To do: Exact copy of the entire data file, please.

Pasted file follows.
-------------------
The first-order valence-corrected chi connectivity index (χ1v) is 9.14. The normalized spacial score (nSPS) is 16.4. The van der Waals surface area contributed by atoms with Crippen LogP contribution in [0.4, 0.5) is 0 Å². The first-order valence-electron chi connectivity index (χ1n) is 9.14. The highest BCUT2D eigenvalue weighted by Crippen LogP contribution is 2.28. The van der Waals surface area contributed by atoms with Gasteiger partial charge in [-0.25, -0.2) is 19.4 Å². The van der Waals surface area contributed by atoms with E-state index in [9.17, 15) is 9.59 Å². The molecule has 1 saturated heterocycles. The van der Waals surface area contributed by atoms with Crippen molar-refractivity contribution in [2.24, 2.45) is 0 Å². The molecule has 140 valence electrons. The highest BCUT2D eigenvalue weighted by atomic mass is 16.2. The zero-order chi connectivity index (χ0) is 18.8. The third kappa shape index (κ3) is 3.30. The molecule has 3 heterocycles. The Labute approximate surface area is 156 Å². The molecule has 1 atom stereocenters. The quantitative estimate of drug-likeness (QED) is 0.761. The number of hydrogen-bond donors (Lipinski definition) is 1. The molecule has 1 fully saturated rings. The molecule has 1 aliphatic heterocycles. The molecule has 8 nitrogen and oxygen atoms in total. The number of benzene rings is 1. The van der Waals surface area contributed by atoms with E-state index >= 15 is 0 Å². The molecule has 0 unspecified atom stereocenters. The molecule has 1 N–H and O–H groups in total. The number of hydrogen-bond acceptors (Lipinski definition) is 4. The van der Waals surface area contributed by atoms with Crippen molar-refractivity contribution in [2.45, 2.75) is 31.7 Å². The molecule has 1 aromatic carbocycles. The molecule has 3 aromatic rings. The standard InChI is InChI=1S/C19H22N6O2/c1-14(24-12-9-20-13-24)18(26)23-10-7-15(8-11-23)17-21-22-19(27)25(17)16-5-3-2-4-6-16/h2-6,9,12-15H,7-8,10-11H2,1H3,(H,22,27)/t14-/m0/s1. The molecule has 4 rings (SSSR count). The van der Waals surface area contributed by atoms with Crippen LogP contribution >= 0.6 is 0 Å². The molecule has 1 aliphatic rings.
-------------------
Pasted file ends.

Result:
The first-order valence-corrected chi connectivity index (χ1v) is 9.14. The normalized spacial score (nSPS) is 16.4. The van der Waals surface area contributed by atoms with Crippen LogP contribution in [0.4, 0.5) is 0 Å². The first-order valence-electron chi connectivity index (χ1n) is 9.14. The highest BCUT2D eigenvalue weighted by Crippen LogP contribution is 2.28. The van der Waals surface area contributed by atoms with Gasteiger partial charge in [-0.25, -0.2) is 19.4 Å². The van der Waals surface area contributed by atoms with E-state index in [9.17, 15) is 9.59 Å². The molecule has 1 saturated heterocycles. The van der Waals surface area contributed by atoms with Crippen molar-refractivity contribution in [2.24, 2.45) is 0 Å². The molecule has 140 valence electrons. The highest BCUT2D eigenvalue weighted by atomic mass is 16.2. The zero-order chi connectivity index (χ0) is 18.8. The third kappa shape index (κ3) is 3.30. The molecule has 3 heterocycles. The Labute approximate surface area is 156 Å². The molecule has 1 atom stereocenters. The quantitative estimate of drug-likeness (QED) is 0.761. The number of hydrogen-bond donors (Lipinski definition) is 1. The molecule has 1 fully saturated rings. The molecule has 1 aliphatic heterocycles. The molecule has 8 nitrogen and oxygen atoms in total. The number of benzene rings is 1. The van der Waals surface area contributed by atoms with E-state index >= 15 is 0 Å². The molecule has 0 unspecified atom stereocenters. The molecule has 1 N–H and O–H groups in total. The number of hydrogen-bond acceptors (Lipinski definition) is 4. The van der Waals surface area contributed by atoms with Crippen molar-refractivity contribution in [2.45, 2.75) is 31.7 Å². The molecule has 1 aromatic carbocycles. The molecule has 3 aromatic rings. The standard InChI is InChI=1S/C19H22N6O2/c1-14(24-12-9-20-13-24)18(26)23-10-7-15(8-11-23)17-21-22-19(27)25(17)16-5-3-2-4-6-16/h2-6,9,12-15H,7-8,10-11H2,1H3,(H,22,27)/t14-/m0/s1. The molecule has 4 rings (SSSR count). The van der Waals surface area contributed by atoms with Crippen LogP contribution >= 0.6 is 0 Å². The molecule has 1 aliphatic rings.